Rep. Paul Kanjorski, D-Pa., complained about the administration's "180 degree change in policy," which he didn't necessarily fault, but suggested could hurt public confidence.

"Do we have a plan? Where are we going?" Kanjorski asked.

Going forward, the ability of Treasury to use the bailout program for capital injections and to take other steps to stabilize the financial system - including any actions needed to prevent the disorderly failure of a major financial institution - "will be critical for restoring confidence and promoting the return of credit markets to more normal functioning," Bernanke told the panel.

Paulson said the department will focus on rolling out a capital injection program to pour $250 billion into banks in return for partial ownership stakes in them.

Treasury also will search for new ways to boost the availability of auto loans, student loans and credit cards, which have been become harder to get due to the credit crisis.

Specifically, the department along with the Federal Reserve, is exploring using some of the bailout money to bankroll a new loan facility designed to help companies that issue credit cards, make student loans and finance car purchases.

Paulson said he expected putting up only a "relatively modest share" of the bailout money for this facility.

Paulson expressed reservations about using some of the bailout money to provide guarantees for mortgages at risk of falling into foreclosure. However, the administration will look for ways to provide foreclosure relief, he said.

In a break with the administration, Federal Deposit Insurance Corp. Chairman Sheila Bair, also testifying before the panel, pressed anew for using $24 billion of the bailout money to help some American households avoid foreclosure.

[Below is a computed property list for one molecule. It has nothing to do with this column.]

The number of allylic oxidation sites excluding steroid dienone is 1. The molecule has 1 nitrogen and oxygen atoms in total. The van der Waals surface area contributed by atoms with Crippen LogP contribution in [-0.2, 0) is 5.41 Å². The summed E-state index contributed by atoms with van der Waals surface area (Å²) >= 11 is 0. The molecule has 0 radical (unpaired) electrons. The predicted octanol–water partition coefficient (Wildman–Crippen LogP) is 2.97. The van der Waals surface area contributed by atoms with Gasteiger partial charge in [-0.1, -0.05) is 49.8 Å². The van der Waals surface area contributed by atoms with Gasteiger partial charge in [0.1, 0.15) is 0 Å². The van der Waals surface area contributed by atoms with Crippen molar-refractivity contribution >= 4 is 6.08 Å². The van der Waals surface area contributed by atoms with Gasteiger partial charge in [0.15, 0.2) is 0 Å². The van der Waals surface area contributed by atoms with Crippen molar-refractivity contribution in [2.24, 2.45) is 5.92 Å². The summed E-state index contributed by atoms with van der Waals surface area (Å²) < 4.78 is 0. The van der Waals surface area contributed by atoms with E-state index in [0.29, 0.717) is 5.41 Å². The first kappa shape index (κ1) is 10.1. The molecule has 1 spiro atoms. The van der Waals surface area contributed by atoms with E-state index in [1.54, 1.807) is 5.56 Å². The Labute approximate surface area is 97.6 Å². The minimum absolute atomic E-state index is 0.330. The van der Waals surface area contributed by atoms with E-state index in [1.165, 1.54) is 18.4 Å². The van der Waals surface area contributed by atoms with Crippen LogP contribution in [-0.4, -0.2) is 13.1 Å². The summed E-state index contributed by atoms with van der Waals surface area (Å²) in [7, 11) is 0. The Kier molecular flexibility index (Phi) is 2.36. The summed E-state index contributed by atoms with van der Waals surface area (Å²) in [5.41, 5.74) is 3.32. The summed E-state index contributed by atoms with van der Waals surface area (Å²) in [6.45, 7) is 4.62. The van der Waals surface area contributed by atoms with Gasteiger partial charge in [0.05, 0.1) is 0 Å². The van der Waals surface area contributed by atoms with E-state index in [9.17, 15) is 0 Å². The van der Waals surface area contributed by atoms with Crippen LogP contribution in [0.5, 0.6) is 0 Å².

As foreclosures mount, the government is "clearly falling behind the curve," she warned.

Bernanke, meanwhile, called Bair's plan a "very promising approach."

So far, the Treasury Department has pledged $250 billion for banks and has agreed to devote $40 billion to troubled insurer American International Group- its first slice of funds going to a company other than a bank. That leaves just $60 billion available from Congress' first bailout installment of $350 billion.

Paulson said he is not planning to initiate another capital injection program beyond those already announced. Thus he's unlikely to tap the remaining $350 billion before the Bush administration leaves office on Jan. 20. That would mean the incoming administration of President-elect Barack Obama would decide whether and how the money should be spent.

The idea behind the capital injection program is for banks to use the money to rebuild reserves and lend more freely to customers. However, banks do have the leeway to use the money for other things, such as buying other banks, paying dividends to investors or bonuses to executives. That has touched a nerve with some lawmakers.

Locked-up lending is a prime reason why the U.S. is suffering through the worst financial crisis since the 1930s. All the fallout from the housing, credit and financial crises have badly hurt the economy, which is almost certainly in recession, analysts say.

(Copyright 2008 by The Associated Press. All Rights Reserved.)